The crash helmet company hiring people disabled in crashes

Photography and video: Lauren DeCicca

As night falls on Ho Chi Minh City, Vietnam, traffic descends into chaos. Intersections transform into free-for-alls of motorcycles packed tightly between cars and trucks. Sidewalks turn into freeways, as motorcyclists mount curbs and weave their way through pedestrians and shocked tourists.

Back in the 1990s the number of registered motorcycles in Vietnam grew from half a million to 7 million, with 8,000 traffic deaths occurring each year. Now, there are currently 45 million registered motorcycles with 14,000 yearly traffic deaths, 59% of which are motorcyclists according to the World Health Organization and the Ministry of Transport.

Though tragic, these numbers tell a success story, and can be attributed in part to the Asia Injury Prevention Foundation (AIP) along with Protec, a social enterprise dedicated to providing quality motorcycle helmets that are affordable, suited to the tropical climate, and in line with national safety standards. Both were founded by American social entrepreneur Greig Craft in 1999. Protec now employs over 200 people, including 100 factory workers, one-third of whom are people with disabilities including those picked up in traffic-related accidents.

Hoang Na Huong, 37 is the general director of Protec. She applied for the job immediately after University in 2005, where she graduated with an executive MBA in employing people with disabilities.

“No one really knew what helmets were for back then,” she says. “When Protec was started it became like a vaccine for brain damage. At that time there were helmet laws but no enforcement.”

Protec sells helmets to the AIP Foundation at material cost, which are then donated to school children, alongside interactive learning sessions. Since 2000, over 450,000 helmets have gone to the AIP Foundation. Protec also helps to fund public awareness campaigns, through the AIP Foundation, on TV, radio and other multimedia outlets.

Vietnam is well known for selling large quantities of imitation goods, and this includes helmets. These are not tested, have no standards in terms of production, and are not reliable in an accident. Hoang Na Huong notes that one of the challenges in marketing Protec helmets is trying to compete with cheap knock-offs, and getting people to understand the difference amidst the plethora of regularly used, fake products.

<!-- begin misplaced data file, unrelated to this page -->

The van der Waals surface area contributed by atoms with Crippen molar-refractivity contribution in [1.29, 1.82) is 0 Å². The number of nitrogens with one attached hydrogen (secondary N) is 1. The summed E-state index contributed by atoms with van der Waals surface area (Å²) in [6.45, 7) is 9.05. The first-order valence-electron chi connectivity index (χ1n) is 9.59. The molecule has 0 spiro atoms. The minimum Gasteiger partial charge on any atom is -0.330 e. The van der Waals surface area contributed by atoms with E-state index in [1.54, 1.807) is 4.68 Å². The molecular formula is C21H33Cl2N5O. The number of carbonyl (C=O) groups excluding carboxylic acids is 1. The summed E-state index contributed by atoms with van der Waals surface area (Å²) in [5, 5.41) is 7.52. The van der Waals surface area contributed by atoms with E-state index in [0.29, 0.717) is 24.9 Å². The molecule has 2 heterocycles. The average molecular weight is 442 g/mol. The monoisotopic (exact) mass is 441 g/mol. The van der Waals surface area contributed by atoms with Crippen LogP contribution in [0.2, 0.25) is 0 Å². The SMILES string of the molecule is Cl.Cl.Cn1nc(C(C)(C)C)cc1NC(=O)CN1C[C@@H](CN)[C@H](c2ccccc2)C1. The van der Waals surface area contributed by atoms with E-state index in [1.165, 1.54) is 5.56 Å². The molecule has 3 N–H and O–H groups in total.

“Our country struggles with so many fake products: milk, medicine, antibiotics. It is so dangerous for our people. Caring about our products and ethics are important."

The Protec factory is unique in that it provides an assembly line at a height accessible to people in wheelchairs. Vietnam in general is not a disability-friendly country. Hoang Na Huong says that most places don’t provide wheelchair access, and that life and finding work can be extremely difficult for people in this situation.

Dinh Thi Thuy, 37, is a Protec factory worker with paralysis in one foot after being thrown from her motorbike and breaking her leg.

“It was July of 2016, I was on my way home when I crashed into another motorbike coming from the other direction and was thrown two meters and broke my leg. I was wearing a Protec helmet at that time, thankfully my head is still safe.”

It’s been mandatory for all motorcyclists and passengers to wear a helmet while on the road since 2007. One year later, in combination with the AIP Foundations’ Wear a helmet, there are no excuses campaign, traffic deaths dropped by 12% and traumatic brain injuries by 24%, according to the AIP Foundation. Since then, traffic safety has continued to improve but Hoang Na Huong says there is still a long way to go.

“Traffic safety is changing, but it requires complex collaboration between many different agencies and organizations.”

The AIP Foundation and Protec are two parts of a solution to motorcycle-related accidents. The idea is to not only providing physical protection, but to continue to educate generations of Vietnamese children so that safety measures become ingrained in society as a necessity for anyone who operates a motorcycle on the road.

“We aren’t just a commercial company that sells helmets. We really want people to think about wearing them to protect themselves, and not just to avoid fines from the police.”

Protec